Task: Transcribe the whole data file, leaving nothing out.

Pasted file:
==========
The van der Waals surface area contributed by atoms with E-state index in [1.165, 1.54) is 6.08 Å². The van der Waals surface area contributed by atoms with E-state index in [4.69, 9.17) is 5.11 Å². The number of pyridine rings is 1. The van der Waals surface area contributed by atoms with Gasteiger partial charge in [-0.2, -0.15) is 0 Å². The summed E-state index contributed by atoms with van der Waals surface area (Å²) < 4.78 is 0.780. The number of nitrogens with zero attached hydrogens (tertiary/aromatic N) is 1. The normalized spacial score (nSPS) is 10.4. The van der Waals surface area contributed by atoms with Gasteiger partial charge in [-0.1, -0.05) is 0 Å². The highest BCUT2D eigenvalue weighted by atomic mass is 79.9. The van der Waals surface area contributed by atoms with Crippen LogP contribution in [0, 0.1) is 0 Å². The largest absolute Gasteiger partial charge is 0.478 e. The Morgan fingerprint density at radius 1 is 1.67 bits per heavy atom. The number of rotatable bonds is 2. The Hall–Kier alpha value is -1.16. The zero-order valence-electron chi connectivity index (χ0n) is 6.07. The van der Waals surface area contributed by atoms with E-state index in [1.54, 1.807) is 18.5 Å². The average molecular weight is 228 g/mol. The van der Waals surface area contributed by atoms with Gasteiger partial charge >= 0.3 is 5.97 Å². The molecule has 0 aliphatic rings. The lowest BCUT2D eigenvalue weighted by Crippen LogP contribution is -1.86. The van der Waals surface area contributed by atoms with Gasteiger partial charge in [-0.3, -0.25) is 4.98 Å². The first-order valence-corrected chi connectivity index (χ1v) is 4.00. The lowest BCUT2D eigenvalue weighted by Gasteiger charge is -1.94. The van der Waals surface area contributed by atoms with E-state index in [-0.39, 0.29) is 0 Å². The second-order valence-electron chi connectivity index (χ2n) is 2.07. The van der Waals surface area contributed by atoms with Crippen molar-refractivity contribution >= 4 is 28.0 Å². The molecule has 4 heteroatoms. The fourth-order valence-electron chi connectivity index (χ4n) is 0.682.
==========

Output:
The van der Waals surface area contributed by atoms with E-state index in [1.165, 1.54) is 6.08 Å². The van der Waals surface area contributed by atoms with E-state index in [4.69, 9.17) is 5.11 Å². The number of pyridine rings is 1. The van der Waals surface area contributed by atoms with Gasteiger partial charge in [-0.2, -0.15) is 0 Å². The summed E-state index contributed by atoms with van der Waals surface area (Å²) < 4.78 is 0.780. The number of nitrogens with zero attached hydrogens (tertiary/aromatic N) is 1. The normalized spacial score (nSPS) is 10.4. The van der Waals surface area contributed by atoms with Gasteiger partial charge in [-0.1, -0.05) is 0 Å². The highest BCUT2D eigenvalue weighted by atomic mass is 79.9. The van der Waals surface area contributed by atoms with Crippen LogP contribution in [0, 0.1) is 0 Å². The largest absolute Gasteiger partial charge is 0.478 e. The Morgan fingerprint density at radius 1 is 1.67 bits per heavy atom. The number of rotatable bonds is 2. The Hall–Kier alpha value is -1.16. The zero-order valence-electron chi connectivity index (χ0n) is 6.07. The van der Waals surface area contributed by atoms with E-state index in [1.54, 1.807) is 18.5 Å². The average molecular weight is 228 g/mol. The van der Waals surface area contributed by atoms with Gasteiger partial charge >= 0.3 is 5.97 Å². The molecule has 0 aliphatic rings. The lowest BCUT2D eigenvalue weighted by Crippen LogP contribution is -1.86. The van der Waals surface area contributed by atoms with Gasteiger partial charge in [-0.3, -0.25) is 4.98 Å². The first-order valence-corrected chi connectivity index (χ1v) is 4.00. The lowest BCUT2D eigenvalue weighted by Gasteiger charge is -1.94. The van der Waals surface area contributed by atoms with E-state index in [-0.39, 0.29) is 0 Å². The second-order valence-electron chi connectivity index (χ2n) is 2.07. The van der Waals surface area contributed by atoms with Crippen molar-refractivity contribution >= 4 is 28.0 Å². The molecule has 4 heteroatoms. The fourth-order valence-electron chi connectivity index (χ4n) is 0.682.